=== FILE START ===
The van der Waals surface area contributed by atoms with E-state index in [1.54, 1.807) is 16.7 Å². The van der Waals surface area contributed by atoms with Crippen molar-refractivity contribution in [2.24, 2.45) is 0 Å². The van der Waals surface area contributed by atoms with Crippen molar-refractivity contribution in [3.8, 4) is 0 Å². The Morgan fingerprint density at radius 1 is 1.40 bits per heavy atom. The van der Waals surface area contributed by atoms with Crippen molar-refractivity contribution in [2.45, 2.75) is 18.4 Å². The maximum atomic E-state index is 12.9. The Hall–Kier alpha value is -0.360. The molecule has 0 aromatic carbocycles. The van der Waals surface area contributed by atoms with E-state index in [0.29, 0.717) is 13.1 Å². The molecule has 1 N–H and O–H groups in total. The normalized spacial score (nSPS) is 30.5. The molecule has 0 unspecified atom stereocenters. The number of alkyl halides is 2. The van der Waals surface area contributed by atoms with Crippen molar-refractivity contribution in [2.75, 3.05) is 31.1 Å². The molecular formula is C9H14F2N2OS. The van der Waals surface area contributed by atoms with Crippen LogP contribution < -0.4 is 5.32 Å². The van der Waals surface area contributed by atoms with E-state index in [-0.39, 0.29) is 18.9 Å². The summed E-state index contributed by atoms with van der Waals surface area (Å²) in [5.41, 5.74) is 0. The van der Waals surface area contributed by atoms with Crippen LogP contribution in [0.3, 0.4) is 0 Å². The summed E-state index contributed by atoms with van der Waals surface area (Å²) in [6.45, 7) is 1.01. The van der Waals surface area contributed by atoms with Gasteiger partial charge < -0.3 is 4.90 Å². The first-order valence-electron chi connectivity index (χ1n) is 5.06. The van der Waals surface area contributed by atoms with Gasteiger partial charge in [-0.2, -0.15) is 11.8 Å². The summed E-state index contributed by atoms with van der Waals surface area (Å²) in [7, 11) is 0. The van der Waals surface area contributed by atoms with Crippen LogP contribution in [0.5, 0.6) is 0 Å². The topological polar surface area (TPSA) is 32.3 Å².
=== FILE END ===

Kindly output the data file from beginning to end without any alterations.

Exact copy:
The van der Waals surface area contributed by atoms with E-state index in [1.54, 1.807) is 16.7 Å². The van der Waals surface area contributed by atoms with Crippen molar-refractivity contribution in [2.24, 2.45) is 0 Å². The van der Waals surface area contributed by atoms with Crippen molar-refractivity contribution in [3.8, 4) is 0 Å². The Morgan fingerprint density at radius 1 is 1.40 bits per heavy atom. The van der Waals surface area contributed by atoms with Crippen molar-refractivity contribution in [2.45, 2.75) is 18.4 Å². The maximum atomic E-state index is 12.9. The Hall–Kier alpha value is -0.360. The molecule has 0 aromatic carbocycles. The van der Waals surface area contributed by atoms with E-state index in [0.29, 0.717) is 13.1 Å². The molecule has 1 N–H and O–H groups in total. The normalized spacial score (nSPS) is 30.5. The molecule has 0 unspecified atom stereocenters. The number of alkyl halides is 2. The van der Waals surface area contributed by atoms with Crippen molar-refractivity contribution in [2.75, 3.05) is 31.1 Å². The molecular formula is C9H14F2N2OS. The van der Waals surface area contributed by atoms with Crippen LogP contribution < -0.4 is 5.32 Å². The van der Waals surface area contributed by atoms with E-state index in [-0.39, 0.29) is 18.9 Å². The summed E-state index contributed by atoms with van der Waals surface area (Å²) in [5.41, 5.74) is 0. The van der Waals surface area contributed by atoms with Crippen LogP contribution in [0.3, 0.4) is 0 Å². The summed E-state index contributed by atoms with van der Waals surface area (Å²) in [6.45, 7) is 1.01. The van der Waals surface area contributed by atoms with Gasteiger partial charge < -0.3 is 4.90 Å². The first-order valence-electron chi connectivity index (χ1n) is 5.06. The van der Waals surface area contributed by atoms with Gasteiger partial charge in [-0.2, -0.15) is 11.8 Å². The summed E-state index contributed by atoms with van der Waals surface area (Å²) in [7, 11) is 0. The van der Waals surface area contributed by atoms with Crippen LogP contribution in [0.5, 0.6) is 0 Å². The topological polar surface area (TPSA) is 32.3 Å².